Members of the Crestmont community will have to keep waiting for their wall.
The Fairfax City Council voted to go ahead with building George Mason Boulevard but to hold off building a sound barrier along the road until state funds become available at their meeting Tuesday, Sept. 27.
The original motion was to build a $540,000 brick sound barrier, an accommodation that members of the Crestmont community actively pursued. But before the City Council voted on the motion, Councilmember Jeff Greenfield introduced a substitute motion for the city to attempt to obtain funding from the Virginia Department of Transportation (VDOT) for the wall. It passed 4-2, with Councilmembers Gail Lyon and Scott Silverthorne opposing.
Greenfield said he understood citizens' concerns for the wall, but that "the entire city is going to pay for it." He suggested the city try to find alternate sources of funding, like VDOT. If no alternate funding is available, he said, the question would come back to the city.
The issue, over a decade old, is a contentious one. When the Crestmont neighborhood, a development of townhouses and single-family houses along Chain Bridge Road, was built in the early 1990s, the city reserved a 70-foot right-of-way through the middle of the property. As part of the deal, the city required the developers to notify prospective Crestmont homeowners about the right-of-way.
The construction of George Mason Boulevard was proposed in the early 1990s to alleviate traffic along the residential University Drive, among other uses, but Crestmont residents opposed the idea of a main thoroughfare running through neighborhood. Over the years, part of the road was built, plans expanded to four lanes and shrunk to two, and the city proposed to build a brick wall as a sound barrier and safety measure.
The sound barrier was the issue at hand Tuesday, with main concerns revolving around, on one hand, safety and noise issues, and on the other, the funding of such an expensive wall and whether city money should be used for neighborhood projects.
"The wall impacts more than 15 families. There are 100 families in the community," said Crestmont resident Lisa Murphy during the public hearing section of the meeting. Murphy said she was concerned for the safety of her son, who is a toddler, living near George Mason Boulevard without a wall there.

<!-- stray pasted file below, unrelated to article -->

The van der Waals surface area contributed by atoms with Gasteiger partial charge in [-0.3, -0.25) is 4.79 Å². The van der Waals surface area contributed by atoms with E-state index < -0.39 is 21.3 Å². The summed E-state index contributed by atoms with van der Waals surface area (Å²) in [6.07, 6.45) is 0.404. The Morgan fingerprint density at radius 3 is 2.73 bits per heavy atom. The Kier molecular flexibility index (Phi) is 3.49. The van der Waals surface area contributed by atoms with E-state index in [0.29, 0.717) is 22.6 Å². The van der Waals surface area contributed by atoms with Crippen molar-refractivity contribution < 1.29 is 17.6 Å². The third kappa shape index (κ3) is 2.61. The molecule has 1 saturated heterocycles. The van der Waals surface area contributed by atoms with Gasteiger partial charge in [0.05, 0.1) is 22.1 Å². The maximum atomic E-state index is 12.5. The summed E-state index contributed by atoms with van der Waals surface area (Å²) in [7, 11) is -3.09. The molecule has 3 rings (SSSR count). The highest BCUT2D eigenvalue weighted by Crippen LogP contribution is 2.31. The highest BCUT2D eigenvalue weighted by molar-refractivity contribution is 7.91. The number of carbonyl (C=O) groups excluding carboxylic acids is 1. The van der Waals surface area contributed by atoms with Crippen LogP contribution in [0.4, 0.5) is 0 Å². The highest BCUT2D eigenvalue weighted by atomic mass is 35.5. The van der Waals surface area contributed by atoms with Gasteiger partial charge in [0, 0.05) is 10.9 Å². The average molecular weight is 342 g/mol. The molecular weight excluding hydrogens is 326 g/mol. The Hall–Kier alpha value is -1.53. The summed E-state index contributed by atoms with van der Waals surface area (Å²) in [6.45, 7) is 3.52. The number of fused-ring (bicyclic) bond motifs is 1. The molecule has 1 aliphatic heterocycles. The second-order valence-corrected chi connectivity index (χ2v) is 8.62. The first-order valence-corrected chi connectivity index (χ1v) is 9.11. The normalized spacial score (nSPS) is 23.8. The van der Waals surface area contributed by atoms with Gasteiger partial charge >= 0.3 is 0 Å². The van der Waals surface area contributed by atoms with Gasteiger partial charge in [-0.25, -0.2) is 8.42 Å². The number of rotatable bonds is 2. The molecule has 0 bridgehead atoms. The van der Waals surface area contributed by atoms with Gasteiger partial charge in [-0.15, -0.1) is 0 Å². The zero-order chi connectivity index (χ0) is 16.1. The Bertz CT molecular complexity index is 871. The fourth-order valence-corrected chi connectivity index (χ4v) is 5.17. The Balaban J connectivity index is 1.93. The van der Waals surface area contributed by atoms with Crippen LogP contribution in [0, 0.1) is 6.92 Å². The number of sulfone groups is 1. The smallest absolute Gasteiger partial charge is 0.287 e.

"This is an issue of fairness to the whole city, an issue of compromise," said Councilmember Gary Rasmussen. "People forget this road has been compromised from where it was in the beginning."
Other neighborhoods, such as ones on Pickett Road, might need sound barriers but don't have them, said Rasmussen.
The city would not show favoritism to the Crestmont community by building the wall, said Silverthorne.
"It is the right thing to do," he said.
Years before, said Mayor Rob Lederer, the Great Oaks community asked for a sound barrier between the community and the motorcycle-heavy Patriot Harley Davidson dealership nearby. He supported that project, but ultimately, the funds and feasibility weren’t enough.
"To say that we shouldn't spend money because one of their pet projects got pulled out of the budget, quite frankly, makes me sad," he said. Lederer could see a difference between enhancement projects for neighborhoods and projects that benefit the community at large. The Crestmont sound barrier, he said, was a safety and noise measure.
"Doggone it, I don't like spending money more than anybody else, but this is what small towns are all about," said Lederer. He received a round of applause from the residents at the meeting.
The over 50 Crestmont residents who turned out for the vote left in disappointment.
"I don't foresee additional funds coming," said Mark Murphy, a Crestmont resident of over a decade. "They grossly failed in there." He said he thought the City Council should hold up construction of the road until it obtained funds for the wall.
"It is very disappointing, because I think with [Hurricane] Katrina, we're not going to get any funding from VDOT," said Ann Muse, president of the Crestmont Homeowners Association. The only reason the community "gave in" on the road, she said, was because a sound barrier would be built along it.
IN OTHER MATTERS, the City Council unanimously approved a franchise agreement with Verizon Virginia Inc. to provide cable television services in city limits. Since the 1980s, the City of Fairfax had only one cable provider: Media General, and later, Cox Communications.
Verizon, which is in the middle of a national project to make fiber-optic cable available to houses, was also approved for a franchise agreement with Fairfax County Monday, Sept. 26.
Competition is beneficial to the city, said councilmembers, and will help lower cable prices and give incentive for companies to provide better customer service.
"It's important that our residents have a viable choice, and that's the real issue from my perspective," said Silverthorne.
As part of the 15-year franchise agreement, Verizon will pay the city a franchise fee of 5 percent of Verizon's gross revenue per year and a public and governmental cable television programming grant of 3 percent gross revenue less the franchise fee. The city will also hold a $100,000 performance bond in an account to make sure Verizon's service meets standards, and public buildings will receive free digital service.
Councilmember Joan Cross wondered what would happen when Cox’s franchise agreement came up for renewal 10 years from now, and whether changes during that time span would give Cox an unfair advantage over Verizon in their franchise agreement.
"I don’t want us to get locked into a situation where … we’ve lost our bargaining power," said Cross.
Former city attorney Bud Roeder, providing counsel at the meeting, said that while different terms of various franchise agreements will vary, the agreements as a whole cannot be more favorable or less burdensome than upon other companies.